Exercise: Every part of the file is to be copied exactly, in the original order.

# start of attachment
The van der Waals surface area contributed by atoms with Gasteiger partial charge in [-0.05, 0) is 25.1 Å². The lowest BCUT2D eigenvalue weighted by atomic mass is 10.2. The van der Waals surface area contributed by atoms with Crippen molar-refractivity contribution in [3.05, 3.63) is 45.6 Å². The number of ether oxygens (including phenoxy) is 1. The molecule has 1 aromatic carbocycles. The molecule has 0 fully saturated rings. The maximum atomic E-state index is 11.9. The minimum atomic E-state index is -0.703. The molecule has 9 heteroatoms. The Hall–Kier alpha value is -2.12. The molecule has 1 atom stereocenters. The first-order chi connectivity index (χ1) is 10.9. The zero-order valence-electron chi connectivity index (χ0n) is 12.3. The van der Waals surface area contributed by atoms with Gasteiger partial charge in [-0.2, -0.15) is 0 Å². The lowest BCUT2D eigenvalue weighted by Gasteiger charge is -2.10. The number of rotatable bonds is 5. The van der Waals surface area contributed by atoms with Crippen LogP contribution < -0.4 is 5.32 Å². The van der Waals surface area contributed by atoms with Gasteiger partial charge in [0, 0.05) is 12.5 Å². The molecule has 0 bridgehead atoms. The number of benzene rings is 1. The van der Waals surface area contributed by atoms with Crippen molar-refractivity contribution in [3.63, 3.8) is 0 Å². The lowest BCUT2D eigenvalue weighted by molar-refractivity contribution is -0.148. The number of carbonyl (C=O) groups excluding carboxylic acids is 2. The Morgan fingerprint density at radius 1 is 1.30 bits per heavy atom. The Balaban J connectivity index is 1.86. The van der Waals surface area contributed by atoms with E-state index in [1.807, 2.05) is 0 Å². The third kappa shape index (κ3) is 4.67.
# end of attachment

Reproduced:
The van der Waals surface area contributed by atoms with Gasteiger partial charge in [-0.05, 0) is 25.1 Å². The lowest BCUT2D eigenvalue weighted by atomic mass is 10.2. The van der Waals surface area contributed by atoms with Crippen molar-refractivity contribution in [3.05, 3.63) is 45.6 Å². The number of ether oxygens (including phenoxy) is 1. The molecule has 1 aromatic carbocycles. The molecule has 0 fully saturated rings. The maximum atomic E-state index is 11.9. The minimum atomic E-state index is -0.703. The molecule has 9 heteroatoms. The Hall–Kier alpha value is -2.12. The molecule has 1 atom stereocenters. The first-order chi connectivity index (χ1) is 10.9. The zero-order valence-electron chi connectivity index (χ0n) is 12.3. The van der Waals surface area contributed by atoms with Gasteiger partial charge in [-0.2, -0.15) is 0 Å². The lowest BCUT2D eigenvalue weighted by Gasteiger charge is -2.10. The number of rotatable bonds is 5. The van der Waals surface area contributed by atoms with Crippen LogP contribution < -0.4 is 5.32 Å². The van der Waals surface area contributed by atoms with Gasteiger partial charge in [0, 0.05) is 12.5 Å². The molecule has 0 bridgehead atoms. The number of benzene rings is 1. The van der Waals surface area contributed by atoms with Crippen molar-refractivity contribution in [3.63, 3.8) is 0 Å². The lowest BCUT2D eigenvalue weighted by molar-refractivity contribution is -0.148. The number of carbonyl (C=O) groups excluding carboxylic acids is 2. The Morgan fingerprint density at radius 1 is 1.30 bits per heavy atom. The Balaban J connectivity index is 1.86. The van der Waals surface area contributed by atoms with E-state index in [1.807, 2.05) is 0 Å². The third kappa shape index (κ3) is 4.67.